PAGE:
A Spotlight by Megan Phelan.

All this week, Beat is shining a spotlight on Ireland’s mother and baby homes and survivors across the South East.

Mother and baby homes were institutions run by Catholic nuns where unmarried mothers were sent to have their babies throughout the 20th century, as having a baby outside of marriage was frowned upon by society.

In 2014, historian Catherine Corless released her findings that the bodies of 796 children were buried in an unmarked grave in Bon Secours mother and baby home in Co. Galway.


This was followed by calls for further investigation into homes around the country and the Commission of Investigation into Mother and Baby Homes was set up in 2015. Eighteen institutions were investigated, including two South East homes: Sean Ross Abbey in Tipperary and Thomastown county home in Kilkenny.

The final report was released in January of this year, detailing that about 56,000 women were sent to the institutions investigated between 1922 and 1998, and 9000 children died in the homes. The report has caused controversy as survivors felt it did not go far enough in reporting the scale of illegal adoptions, mass death, illegal burials or abuse in the homes. Survivors across the country are speaking out about it to this day.

Over the course of five episodes, in the Spotlight series Hear My Voice we hear about illegal burials, the stories of Irish women who were sent to mother and baby homes, adoptees’ experiences in mother and baby homes, and how Irish society has progressed in recent years.

Listen to all five episodes of “Hear My Voice* below:

Episode 1

Beat · Hear My Voice – A Spotlight on Ireland's mother and baby homes – Episode 1

Episode 2

Beat · Hear My Voice – A Spotlight on Ireland's mother and baby homes – Episode 2

Episode 3

Beat · Hear My Voice – A Spotlight on Ireland's mother and baby homes – Episode 3

Episode 4

Beat · Hear My Voice – A Spotlight on Ireland's mother and baby homes – Episode 4

Episode 5

Beat · Hear My Voice – A Spotlight on Ireland's mother and baby homes – Episode 5

There are support services available for those affected by the content of this week’s Spotlight series Hear My Voice.

The HSE have a list of counselling services for former residents of mother and baby homes. You can avail of the services here.

Below is a breakdown of the services available and how to avail of them:

The National Counselling Service (NCS) provides counselling for former residents of Mother and Baby Homes (mothers or children) living in Ireland. Counselling is available face to face, by telephone or online.

Access to the National Counselling Service can be made by direct self-referral. You refer yourself to the service that is nearest to you. The National Counselling Service also accepts written referrals from health care professionals.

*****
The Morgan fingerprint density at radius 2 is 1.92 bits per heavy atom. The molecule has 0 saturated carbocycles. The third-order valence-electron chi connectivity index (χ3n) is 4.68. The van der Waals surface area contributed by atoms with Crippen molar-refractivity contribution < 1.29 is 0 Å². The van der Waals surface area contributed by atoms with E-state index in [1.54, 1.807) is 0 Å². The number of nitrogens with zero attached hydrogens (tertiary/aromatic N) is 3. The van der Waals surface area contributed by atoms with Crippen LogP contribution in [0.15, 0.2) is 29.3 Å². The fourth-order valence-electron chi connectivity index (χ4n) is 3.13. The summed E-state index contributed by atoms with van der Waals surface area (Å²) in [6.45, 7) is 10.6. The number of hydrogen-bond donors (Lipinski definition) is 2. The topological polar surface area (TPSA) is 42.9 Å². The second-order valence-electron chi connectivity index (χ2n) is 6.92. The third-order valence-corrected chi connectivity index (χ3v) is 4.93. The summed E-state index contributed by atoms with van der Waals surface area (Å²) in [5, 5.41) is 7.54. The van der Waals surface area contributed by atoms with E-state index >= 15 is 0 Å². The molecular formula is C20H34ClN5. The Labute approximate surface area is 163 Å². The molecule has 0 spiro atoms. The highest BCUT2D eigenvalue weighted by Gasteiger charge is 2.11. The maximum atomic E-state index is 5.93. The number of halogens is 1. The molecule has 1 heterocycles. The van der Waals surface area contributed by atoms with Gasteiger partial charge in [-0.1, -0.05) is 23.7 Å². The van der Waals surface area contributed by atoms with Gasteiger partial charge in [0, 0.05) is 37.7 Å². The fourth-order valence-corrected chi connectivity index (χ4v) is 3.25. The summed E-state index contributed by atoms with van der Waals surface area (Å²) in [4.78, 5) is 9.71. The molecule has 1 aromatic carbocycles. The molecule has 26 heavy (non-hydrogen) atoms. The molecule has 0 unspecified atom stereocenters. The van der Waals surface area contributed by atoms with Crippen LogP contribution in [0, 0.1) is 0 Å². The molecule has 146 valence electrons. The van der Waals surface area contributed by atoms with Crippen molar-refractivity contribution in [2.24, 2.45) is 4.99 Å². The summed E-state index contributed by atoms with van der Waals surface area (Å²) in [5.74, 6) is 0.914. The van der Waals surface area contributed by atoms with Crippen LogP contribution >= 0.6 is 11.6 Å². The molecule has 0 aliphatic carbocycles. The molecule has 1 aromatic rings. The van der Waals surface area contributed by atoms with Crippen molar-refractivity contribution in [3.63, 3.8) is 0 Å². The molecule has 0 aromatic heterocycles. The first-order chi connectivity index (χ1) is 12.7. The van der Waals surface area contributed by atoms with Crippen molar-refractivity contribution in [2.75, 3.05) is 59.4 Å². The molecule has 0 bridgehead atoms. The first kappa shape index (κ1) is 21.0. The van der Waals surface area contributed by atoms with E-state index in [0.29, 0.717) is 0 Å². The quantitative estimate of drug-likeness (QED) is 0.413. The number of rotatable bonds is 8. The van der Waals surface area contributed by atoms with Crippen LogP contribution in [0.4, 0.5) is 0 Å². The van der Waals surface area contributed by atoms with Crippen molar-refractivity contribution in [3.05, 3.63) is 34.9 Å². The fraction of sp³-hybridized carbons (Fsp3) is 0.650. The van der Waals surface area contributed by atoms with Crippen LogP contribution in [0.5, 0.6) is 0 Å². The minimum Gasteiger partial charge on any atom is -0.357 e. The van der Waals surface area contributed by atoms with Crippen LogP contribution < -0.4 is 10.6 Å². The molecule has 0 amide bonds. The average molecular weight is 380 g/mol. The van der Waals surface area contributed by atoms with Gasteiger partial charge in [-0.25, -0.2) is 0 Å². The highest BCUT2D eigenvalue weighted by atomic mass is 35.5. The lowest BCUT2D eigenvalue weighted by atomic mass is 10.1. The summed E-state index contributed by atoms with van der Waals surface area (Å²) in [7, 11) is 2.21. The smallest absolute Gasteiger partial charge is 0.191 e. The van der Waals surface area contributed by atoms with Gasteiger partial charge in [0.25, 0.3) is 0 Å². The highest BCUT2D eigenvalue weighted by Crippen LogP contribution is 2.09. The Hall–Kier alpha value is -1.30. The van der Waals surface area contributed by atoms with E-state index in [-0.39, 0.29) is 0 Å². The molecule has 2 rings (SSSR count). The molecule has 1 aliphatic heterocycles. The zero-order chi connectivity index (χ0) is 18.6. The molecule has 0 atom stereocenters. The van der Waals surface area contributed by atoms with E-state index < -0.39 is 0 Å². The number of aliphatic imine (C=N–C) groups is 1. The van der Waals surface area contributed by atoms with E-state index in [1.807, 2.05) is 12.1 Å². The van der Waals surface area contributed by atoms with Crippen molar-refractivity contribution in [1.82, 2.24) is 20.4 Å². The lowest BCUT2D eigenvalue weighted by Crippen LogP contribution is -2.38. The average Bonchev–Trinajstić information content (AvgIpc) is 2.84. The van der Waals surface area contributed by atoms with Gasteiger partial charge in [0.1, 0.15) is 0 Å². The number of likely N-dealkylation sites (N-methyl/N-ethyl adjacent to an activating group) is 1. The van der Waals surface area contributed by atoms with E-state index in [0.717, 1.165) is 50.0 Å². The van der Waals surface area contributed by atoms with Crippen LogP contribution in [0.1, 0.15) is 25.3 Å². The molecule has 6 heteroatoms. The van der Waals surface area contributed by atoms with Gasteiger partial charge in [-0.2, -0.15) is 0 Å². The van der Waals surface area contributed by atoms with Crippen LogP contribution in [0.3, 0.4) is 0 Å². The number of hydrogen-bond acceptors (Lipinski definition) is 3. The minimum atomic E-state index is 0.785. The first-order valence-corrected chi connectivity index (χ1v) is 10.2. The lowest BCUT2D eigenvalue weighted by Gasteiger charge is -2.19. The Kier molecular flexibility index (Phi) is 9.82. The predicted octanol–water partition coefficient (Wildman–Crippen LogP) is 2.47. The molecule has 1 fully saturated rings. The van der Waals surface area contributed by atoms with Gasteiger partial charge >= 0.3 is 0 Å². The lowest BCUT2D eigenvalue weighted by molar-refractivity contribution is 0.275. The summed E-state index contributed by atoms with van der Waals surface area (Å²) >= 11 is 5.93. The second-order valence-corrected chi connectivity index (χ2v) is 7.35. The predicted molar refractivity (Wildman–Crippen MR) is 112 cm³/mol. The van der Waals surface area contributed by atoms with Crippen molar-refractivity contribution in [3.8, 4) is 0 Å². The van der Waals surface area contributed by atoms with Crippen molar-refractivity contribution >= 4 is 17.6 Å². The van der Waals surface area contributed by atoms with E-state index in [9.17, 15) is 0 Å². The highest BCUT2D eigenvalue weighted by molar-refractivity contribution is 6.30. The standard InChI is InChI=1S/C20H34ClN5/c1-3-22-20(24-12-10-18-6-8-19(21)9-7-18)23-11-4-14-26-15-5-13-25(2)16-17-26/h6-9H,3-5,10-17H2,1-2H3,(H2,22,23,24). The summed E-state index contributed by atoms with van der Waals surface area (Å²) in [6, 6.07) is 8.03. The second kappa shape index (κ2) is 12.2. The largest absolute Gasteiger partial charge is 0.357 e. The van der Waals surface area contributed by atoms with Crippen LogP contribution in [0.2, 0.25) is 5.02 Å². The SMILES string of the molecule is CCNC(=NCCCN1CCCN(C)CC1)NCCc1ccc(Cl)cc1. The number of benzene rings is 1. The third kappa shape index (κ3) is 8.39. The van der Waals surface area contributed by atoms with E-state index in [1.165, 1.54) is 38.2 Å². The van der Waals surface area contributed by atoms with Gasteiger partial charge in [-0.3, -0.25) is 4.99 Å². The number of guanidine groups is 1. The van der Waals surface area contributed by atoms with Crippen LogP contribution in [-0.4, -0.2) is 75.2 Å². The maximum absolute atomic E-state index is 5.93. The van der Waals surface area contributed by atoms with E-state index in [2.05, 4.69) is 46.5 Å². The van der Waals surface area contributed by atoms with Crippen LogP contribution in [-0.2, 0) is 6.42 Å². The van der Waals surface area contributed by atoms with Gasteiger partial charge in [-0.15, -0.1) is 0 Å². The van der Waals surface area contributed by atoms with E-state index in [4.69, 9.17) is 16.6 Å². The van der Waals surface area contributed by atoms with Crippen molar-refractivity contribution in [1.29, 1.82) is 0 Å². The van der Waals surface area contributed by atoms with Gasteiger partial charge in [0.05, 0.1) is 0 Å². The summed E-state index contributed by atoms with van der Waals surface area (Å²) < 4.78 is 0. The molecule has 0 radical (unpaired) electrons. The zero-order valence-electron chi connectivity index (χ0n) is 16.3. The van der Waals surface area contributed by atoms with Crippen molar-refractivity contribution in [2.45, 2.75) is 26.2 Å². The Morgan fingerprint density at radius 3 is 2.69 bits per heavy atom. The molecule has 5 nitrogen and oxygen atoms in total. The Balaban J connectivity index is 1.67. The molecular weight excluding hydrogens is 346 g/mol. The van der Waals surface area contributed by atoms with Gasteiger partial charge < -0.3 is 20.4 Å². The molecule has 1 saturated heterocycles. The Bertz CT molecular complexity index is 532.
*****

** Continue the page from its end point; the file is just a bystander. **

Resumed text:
If you are a Former Residents of Mother and Baby Homes and are deaf or hard of hearing, counselling is available.

You can email your local NCS service or have someone contact your local office on your behalf.

An appointment will be made for you to meet with a counsellor and a sign language interpreter.

For information on support available and how to avail it, you can call the HSE Live team on 1800 817 517.

Calls can be made from Monday to Friday from 8am to 8pm and on Saturday from 9am to 5pm.

You can find and contact your nearest counselling service here.

Anonymous telephone support is available from Connect Counselling, you can call 1800 477 477 from 6pm to 10pm, 7 days a week.

YourMentalHealth supply further mental health support services. You can call the YourMentalHealth Information Line on 1800 111 888.

You can call the Barnardos Post Adoption helpline on 01 4546388. This service operates daily from 9:30am to 4:30pm.

Exploring Adoption is an online course for adults from Barnardos and you can register on their website, here.

Barnardos provides a confidential helpline, therapeutic services and support groups for adopted adults and birth mothers. To avail of this service call 01 4546388 or email [email protected]

NUIG postgraduate students have created a guide for those affected by mother and baby homes and adoption in Ireland.

The project is part of a collaboration with Article Eight Advocacy, an independent non-profit organisation which advocates for data subject rights in Ireland.

The records formerly held by the Commission of Investigation into Mother and Baby Homes transferred to the Department of Children on 28th February 2021. Requests for personal records can now be submitted to the Department. The Guide helps those affected by mother and baby homes and adoption to make requests to the Department for their records or those of their relatives.

The Guide will benefit anyone affected by adoption and/or mother and baby homes to understand their information rights. The Guide is available as part of the Mother and Baby Homes Hub on Article Eight Advocacy’s datasubject.ie website, here.

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